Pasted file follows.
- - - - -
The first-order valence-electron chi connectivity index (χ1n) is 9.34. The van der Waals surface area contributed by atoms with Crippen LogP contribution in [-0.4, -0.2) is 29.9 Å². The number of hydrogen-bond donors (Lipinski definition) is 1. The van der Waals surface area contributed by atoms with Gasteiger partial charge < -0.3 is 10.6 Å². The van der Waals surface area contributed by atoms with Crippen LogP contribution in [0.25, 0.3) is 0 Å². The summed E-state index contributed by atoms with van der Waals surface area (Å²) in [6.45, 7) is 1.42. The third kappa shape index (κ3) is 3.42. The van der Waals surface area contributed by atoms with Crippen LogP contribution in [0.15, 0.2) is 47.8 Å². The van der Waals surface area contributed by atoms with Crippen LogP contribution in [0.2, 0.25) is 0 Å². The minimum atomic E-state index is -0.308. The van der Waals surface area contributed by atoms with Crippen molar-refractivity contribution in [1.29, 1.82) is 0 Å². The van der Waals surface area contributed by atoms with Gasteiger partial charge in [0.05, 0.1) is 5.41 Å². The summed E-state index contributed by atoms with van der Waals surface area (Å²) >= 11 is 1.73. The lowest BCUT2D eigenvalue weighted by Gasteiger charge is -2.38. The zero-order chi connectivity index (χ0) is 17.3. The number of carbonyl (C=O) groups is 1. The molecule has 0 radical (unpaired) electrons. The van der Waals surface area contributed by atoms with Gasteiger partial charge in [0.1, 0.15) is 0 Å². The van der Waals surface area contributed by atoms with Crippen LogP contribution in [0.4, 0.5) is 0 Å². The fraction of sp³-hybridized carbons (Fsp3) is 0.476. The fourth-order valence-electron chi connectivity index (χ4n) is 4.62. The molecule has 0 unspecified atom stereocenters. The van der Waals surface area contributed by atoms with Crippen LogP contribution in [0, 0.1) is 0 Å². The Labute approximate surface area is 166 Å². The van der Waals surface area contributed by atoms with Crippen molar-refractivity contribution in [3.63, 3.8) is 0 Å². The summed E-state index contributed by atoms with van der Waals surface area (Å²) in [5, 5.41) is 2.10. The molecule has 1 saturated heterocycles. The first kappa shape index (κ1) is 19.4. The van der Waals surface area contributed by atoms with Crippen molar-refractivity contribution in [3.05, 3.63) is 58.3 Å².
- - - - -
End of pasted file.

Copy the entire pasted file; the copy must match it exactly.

The first-order valence-electron chi connectivity index (χ1n) is 9.34. The van der Waals surface area contributed by atoms with Crippen LogP contribution in [-0.4, -0.2) is 29.9 Å². The number of hydrogen-bond donors (Lipinski definition) is 1. The van der Waals surface area contributed by atoms with Gasteiger partial charge < -0.3 is 10.6 Å². The van der Waals surface area contributed by atoms with Crippen LogP contribution in [0.25, 0.3) is 0 Å². The summed E-state index contributed by atoms with van der Waals surface area (Å²) in [6.45, 7) is 1.42. The third kappa shape index (κ3) is 3.42. The van der Waals surface area contributed by atoms with Crippen LogP contribution in [0.15, 0.2) is 47.8 Å². The van der Waals surface area contributed by atoms with Crippen LogP contribution in [0.2, 0.25) is 0 Å². The minimum atomic E-state index is -0.308. The van der Waals surface area contributed by atoms with Crippen molar-refractivity contribution in [1.29, 1.82) is 0 Å². The van der Waals surface area contributed by atoms with Gasteiger partial charge in [0.05, 0.1) is 5.41 Å². The summed E-state index contributed by atoms with van der Waals surface area (Å²) >= 11 is 1.73. The lowest BCUT2D eigenvalue weighted by Gasteiger charge is -2.38. The zero-order chi connectivity index (χ0) is 17.3. The number of carbonyl (C=O) groups is 1. The molecule has 0 radical (unpaired) electrons. The van der Waals surface area contributed by atoms with Gasteiger partial charge in [0.1, 0.15) is 0 Å². The van der Waals surface area contributed by atoms with Crippen LogP contribution in [0.4, 0.5) is 0 Å². The fraction of sp³-hybridized carbons (Fsp3) is 0.476. The fourth-order valence-electron chi connectivity index (χ4n) is 4.62. The molecule has 0 unspecified atom stereocenters. The van der Waals surface area contributed by atoms with Crippen LogP contribution in [0, 0.1) is 0 Å². The Labute approximate surface area is 166 Å². The van der Waals surface area contributed by atoms with Crippen molar-refractivity contribution in [3.63, 3.8) is 0 Å². The summed E-state index contributed by atoms with van der Waals surface area (Å²) in [5, 5.41) is 2.10. The molecule has 1 saturated heterocycles. The first kappa shape index (κ1) is 19.4. The van der Waals surface area contributed by atoms with Crippen molar-refractivity contribution in [3.05, 3.63) is 58.3 Å².